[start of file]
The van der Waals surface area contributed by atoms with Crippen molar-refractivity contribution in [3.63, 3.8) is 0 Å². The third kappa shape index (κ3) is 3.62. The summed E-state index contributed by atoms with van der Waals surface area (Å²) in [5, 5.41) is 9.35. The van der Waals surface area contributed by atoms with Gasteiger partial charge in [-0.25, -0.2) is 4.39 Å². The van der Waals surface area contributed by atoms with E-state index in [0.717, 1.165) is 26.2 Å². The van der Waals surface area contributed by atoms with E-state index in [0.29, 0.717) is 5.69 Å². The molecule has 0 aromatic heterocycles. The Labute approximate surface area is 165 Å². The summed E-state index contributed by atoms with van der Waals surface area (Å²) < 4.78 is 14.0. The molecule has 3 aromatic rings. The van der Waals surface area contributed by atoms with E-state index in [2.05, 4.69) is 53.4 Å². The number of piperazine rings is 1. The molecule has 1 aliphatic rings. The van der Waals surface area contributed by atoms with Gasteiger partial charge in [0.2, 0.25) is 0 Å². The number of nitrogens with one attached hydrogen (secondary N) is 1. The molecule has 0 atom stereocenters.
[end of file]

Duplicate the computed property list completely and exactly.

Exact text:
The van der Waals surface area contributed by atoms with Crippen molar-refractivity contribution in [3.63, 3.8) is 0 Å². The third kappa shape index (κ3) is 3.62. The summed E-state index contributed by atoms with van der Waals surface area (Å²) in [5, 5.41) is 9.35. The van der Waals surface area contributed by atoms with Gasteiger partial charge in [-0.25, -0.2) is 4.39 Å². The van der Waals surface area contributed by atoms with E-state index in [0.717, 1.165) is 26.2 Å². The van der Waals surface area contributed by atoms with E-state index in [0.29, 0.717) is 5.69 Å². The molecule has 0 aromatic heterocycles. The Labute approximate surface area is 165 Å². The summed E-state index contributed by atoms with van der Waals surface area (Å²) < 4.78 is 14.0. The molecule has 3 aromatic rings. The van der Waals surface area contributed by atoms with E-state index in [2.05, 4.69) is 53.4 Å². The number of piperazine rings is 1. The molecule has 1 aliphatic rings. The van der Waals surface area contributed by atoms with Gasteiger partial charge in [0.2, 0.25) is 0 Å². The number of nitrogens with one attached hydrogen (secondary N) is 1. The molecule has 0 atom stereocenters.